The Telegraph
Since 1st March, 1999
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Hamas for time, settlers seethe

June 4 (Reuters): Palestinian militant groups vowed today they would not disarm, defying an appeal by Palestinian Prime Minister Mahmoud Abbas issued at a US-led peace summit with Israel.

In Jerusalem, Jewish settlers denounced the peace summit as a “humiliating ...surrender to Palestinian terror”, and at least 10,000 massed for a protest rally.

In Gaza, Hamas official Abdel-Aziz al-Rantissi said: “We will never be ready to lay down arms until the liberation of the last centimetre of the land of Palestine.” Islamic Jihad, another group sworn to Israel’s destruction, followed suit.

But neither ruled out further talks with Abbas, who seeks a halt to militant attacks in a 32-month-old revolt for independence in the Israeli-occupied West Bank and Gaza Strip. He has sought to coax both groups into a ceasefire.

Any full-scale Palestinian crackdown on militants seems unlikely given concern it could spark civil war. But even an arms amnesty would be anathema to militants who consider themselves the vanguard of Palestinian nationalism.

“(Abbas) spoke about stopping the resistance, collecting arms as if we were a state and not under occupation,” Islamic Jihad official Abdallah al-Shami said. “He was not supposed to use such language.”

Both groups said it was first incumbent on Israel to withdraw from the West Bank and Gaza, which it captured in the 1967 war. Israel wants militants reined in first.

Hamas and Islamic Jihad view Israel, as well as the West Bank and Gaza, as Palestinian land. They opposed 1993 interim peace deals and have waged several suicide bombing campaigns.

But mindful of the suffering caused to Palestinians by Israeli army incursions, the militant groups have indicated willingness to suspend attacks inside Israel and thus help Abbas implement the road map.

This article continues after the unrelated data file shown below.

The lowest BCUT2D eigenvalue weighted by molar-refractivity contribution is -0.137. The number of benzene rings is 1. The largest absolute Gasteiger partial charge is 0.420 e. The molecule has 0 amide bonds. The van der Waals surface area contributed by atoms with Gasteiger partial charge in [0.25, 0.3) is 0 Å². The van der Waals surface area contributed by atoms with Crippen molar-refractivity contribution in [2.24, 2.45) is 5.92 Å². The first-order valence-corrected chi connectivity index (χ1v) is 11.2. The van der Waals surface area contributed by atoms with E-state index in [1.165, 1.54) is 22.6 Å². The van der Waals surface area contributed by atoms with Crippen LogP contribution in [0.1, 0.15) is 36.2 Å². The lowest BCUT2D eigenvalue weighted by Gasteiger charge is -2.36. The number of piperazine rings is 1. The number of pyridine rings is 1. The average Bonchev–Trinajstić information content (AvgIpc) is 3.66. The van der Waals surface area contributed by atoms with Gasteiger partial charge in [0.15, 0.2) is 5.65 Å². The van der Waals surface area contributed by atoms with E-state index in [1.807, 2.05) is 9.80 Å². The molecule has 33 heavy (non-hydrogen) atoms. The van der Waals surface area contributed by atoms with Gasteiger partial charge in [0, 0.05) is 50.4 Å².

“We are in need of more time. I think that in the coming few days, we in Hamas will decide on our objective, and then we will meet with Mr Abbas,” Rantissi said.

Jews settled on territory captured by Israel in the 1967 war vowed to oppose any attempt by Prime Minister Ariel Sharon, their longtime right-wing champion, to begin uprooting their outposts as he promised at the summit in Jordan.

“The Aqaba summit was a humiliating ceremony in which the Israeli government celebrated its surrender to Palestinian terror,” the Yesha Council, representing some 200,000 settlers in the West Bank and Gaza Strip, said in a statement in Jerusalem.

It said 1,094 Israelis had been killed in Palestinian militant attacks since the interim Oslo peace accords a decade ago, subsequently eclipsed by a Palestinian uprising for statehood in the two territories launched in September 2000.

“Terror increased due to the Oslo agreements and today the Sharon government is about to repeat this big mistake,” it said.

Around 10,000 settlers gathered by early evening in Jerusalem’s Zion Square for the first of what their leaders said would be a series of mass protests and acts of civil disobedience. The crowd included young and middle-aged people, many wearing skullcaps signifying religious, nationalist Jews.

Emotions ran so high over the issue that some Israelis expressed concern it could spark civil war, but settler leaders were careful to play down chances of serious violence.

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